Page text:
Alive Again (Chicago song)

Summary

"Alive Again"
Alive Again cover.jpg
Single by Chicago
from the album Hot Streets
B-side"Love Was New"
ReleasedOctober 1978
Genre
Length3:32 (single version)
4:10 (album version)
LabelColumbia
Songwriter(s)James Pankow
Producer(s)Phil Ramone & Chicago
Chicago singles chronology
"Take Me Back to Chicago"
(1978)
"Alive Again"
(1978)
"No Tell Lover"
(1978)

"Alive Again" is a song written by James Pankow for the group Chicago and recorded for their album Hot Streets (1978), with Peter Cetera singing lead vocals. The first single released from that album, it reached No. 14 on the U.S. Billboard Hot 100 chart.[1] In Canada, "Alive Again" spent two weeks at No. 11.[2]

"Alive Again" was Chicago's first new single after their split with producer James William Guercio. It was also their first single after the accidental death of Terry Kath; Donnie Dacus played guitar on the recording.[3]

The opening guitar and horns riff of this song was used in the opening highlights montage by the NBA on CBS from 1979 to 1981.[4]

An instrumental version was used as the opening theme to the syndicated radio show The Don & Mike Show in 2003.

Recording and Production

According to Mike Stahl, Chicago's live audio engineer at the time, members of Chicago's rhythm section–Robert Lamm, Donnie Dacus, Peter Cetera and Danny Seraphine–came into the studio, started "jamming", and then played what they thought would be a run-through of "Alive Again". Producer Phil Ramone had recorded the run-through, and despite recording the rhythm track ten more times, the run-through had the "feel" he was looking for, so the run-through made it to the album.[5]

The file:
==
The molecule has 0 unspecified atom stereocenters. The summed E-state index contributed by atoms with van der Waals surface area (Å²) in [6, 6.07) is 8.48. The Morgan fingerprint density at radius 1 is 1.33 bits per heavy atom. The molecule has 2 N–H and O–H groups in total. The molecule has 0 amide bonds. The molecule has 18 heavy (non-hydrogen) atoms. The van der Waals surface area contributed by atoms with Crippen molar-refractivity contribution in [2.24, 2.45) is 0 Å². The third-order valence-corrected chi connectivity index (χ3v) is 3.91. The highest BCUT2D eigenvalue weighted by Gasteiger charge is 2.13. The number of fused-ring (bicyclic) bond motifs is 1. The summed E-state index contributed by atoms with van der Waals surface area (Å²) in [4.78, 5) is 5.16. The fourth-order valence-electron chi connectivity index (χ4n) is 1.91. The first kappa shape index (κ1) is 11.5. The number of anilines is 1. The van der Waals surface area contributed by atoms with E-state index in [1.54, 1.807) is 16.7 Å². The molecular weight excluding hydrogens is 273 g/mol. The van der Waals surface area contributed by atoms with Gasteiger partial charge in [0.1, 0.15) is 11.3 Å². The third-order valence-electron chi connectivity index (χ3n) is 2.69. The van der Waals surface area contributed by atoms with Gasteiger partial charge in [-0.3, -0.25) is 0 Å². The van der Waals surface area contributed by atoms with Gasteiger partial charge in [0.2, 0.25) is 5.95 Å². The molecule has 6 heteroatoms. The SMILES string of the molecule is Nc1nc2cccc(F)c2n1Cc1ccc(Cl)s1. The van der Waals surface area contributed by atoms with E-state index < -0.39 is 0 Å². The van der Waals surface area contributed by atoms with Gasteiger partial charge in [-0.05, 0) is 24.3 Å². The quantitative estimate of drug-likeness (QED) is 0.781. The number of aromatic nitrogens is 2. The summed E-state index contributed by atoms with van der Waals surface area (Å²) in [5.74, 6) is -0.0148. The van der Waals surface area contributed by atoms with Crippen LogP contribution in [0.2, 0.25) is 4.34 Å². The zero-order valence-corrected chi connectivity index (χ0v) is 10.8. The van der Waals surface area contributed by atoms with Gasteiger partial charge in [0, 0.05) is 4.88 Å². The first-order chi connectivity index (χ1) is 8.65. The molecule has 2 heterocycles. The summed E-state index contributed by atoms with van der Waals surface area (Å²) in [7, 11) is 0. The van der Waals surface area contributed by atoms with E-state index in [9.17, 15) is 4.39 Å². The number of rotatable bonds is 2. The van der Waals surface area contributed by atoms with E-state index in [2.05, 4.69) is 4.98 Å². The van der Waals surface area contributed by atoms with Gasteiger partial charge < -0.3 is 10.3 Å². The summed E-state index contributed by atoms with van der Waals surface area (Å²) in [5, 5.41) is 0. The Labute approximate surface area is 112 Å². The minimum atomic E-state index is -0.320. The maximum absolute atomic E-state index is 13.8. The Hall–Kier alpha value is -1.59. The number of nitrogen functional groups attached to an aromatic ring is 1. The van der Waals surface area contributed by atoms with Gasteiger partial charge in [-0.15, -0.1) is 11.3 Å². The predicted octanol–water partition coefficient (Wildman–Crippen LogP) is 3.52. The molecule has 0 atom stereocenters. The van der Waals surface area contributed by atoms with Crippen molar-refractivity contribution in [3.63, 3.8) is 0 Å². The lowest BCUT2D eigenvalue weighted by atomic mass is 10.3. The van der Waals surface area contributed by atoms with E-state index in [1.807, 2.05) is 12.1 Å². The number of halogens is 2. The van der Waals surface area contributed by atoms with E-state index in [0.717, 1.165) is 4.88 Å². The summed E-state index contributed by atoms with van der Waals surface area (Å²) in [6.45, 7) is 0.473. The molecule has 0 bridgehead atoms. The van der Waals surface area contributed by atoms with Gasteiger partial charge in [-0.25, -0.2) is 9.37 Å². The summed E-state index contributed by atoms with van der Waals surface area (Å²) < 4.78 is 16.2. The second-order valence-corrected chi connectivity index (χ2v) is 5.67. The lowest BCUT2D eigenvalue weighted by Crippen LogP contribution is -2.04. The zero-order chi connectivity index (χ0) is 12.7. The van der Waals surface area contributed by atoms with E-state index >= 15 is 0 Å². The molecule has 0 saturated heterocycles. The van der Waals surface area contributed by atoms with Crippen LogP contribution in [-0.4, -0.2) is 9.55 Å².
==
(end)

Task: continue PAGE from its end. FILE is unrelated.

After the recording of "Alive Again" had been completed, Chicago's brass section recorded with the Bee Gees on their song, "Tragedy". Inspired by his work with Barry Gibb, James Pankow rewrote the brass charts for "Alive Again" and the song was rerecorded with the new brass charts. Mike Stahl said the new arrangements gave the song a whole new "feeling" and "sparkle".[6]

Personnel

Chart performance

References

  1. ^ a b "The Hot 100: Week of December 9, 1978". Billboard Charts Archive. Archived from the original on February 19, 2018. Retrieved April 30, 2019.
  2. ^ a b "RPM 100 Singles". RPM. Vol. 30 no. 12. December 16, 1978. Archived from the original on October 13, 2016. Retrieved October 13, 2016 – via Library and Archives Canada.
  3. ^ Ruhlmann, William James (1991). "Chicago Group Portrait Essay". aln3.albumlinernotes. Columbia Records. p. 8. Archived from the original on 2019-03-28. Retrieved 2019-04-30.
  4. ^ "Culture Desk: N.B.A. Music". The New Yorker. 2014-04-17. ISSN 0028-792X. Archived from the original on 2017-05-28. Retrieved 2019-04-30.
  5. ^ "Mike Stahl Recalls: Mixing Chicago Live In The 1970s - Page 5 of 6". ProSoundWeb. 2017-05-19. Archived from the original on 2019-04-30. Retrieved 2019-04-30.
  6. ^ "Mike Stahl Recalls: Mixing Chicago Live In The 1970s - Page 6 of 6". ProSoundWeb. 2017-05-19. Archived from the original on 2019-04-30. Retrieved 2019-04-30.
  7. ^ "Chicago Chart History: Adult Contemporary". Billboard Charts Archive. p. 4. Archived from the original on 2019-03-29. Retrieved 2019-04-30.
  8. ^ "Cash Box Top 100 Singles: Week ending December 9, 1978". Archived from the original on December 13, 2012. Retrieved April 30, 2019.
  9. ^ "Top 200 Singles of '78 – Volume 30, No. 14, December 30 1978". RPM. Library and Archives Canada. 17 July 2013. Archived from the original on 2018-05-14. Retrieved 2018-03-08.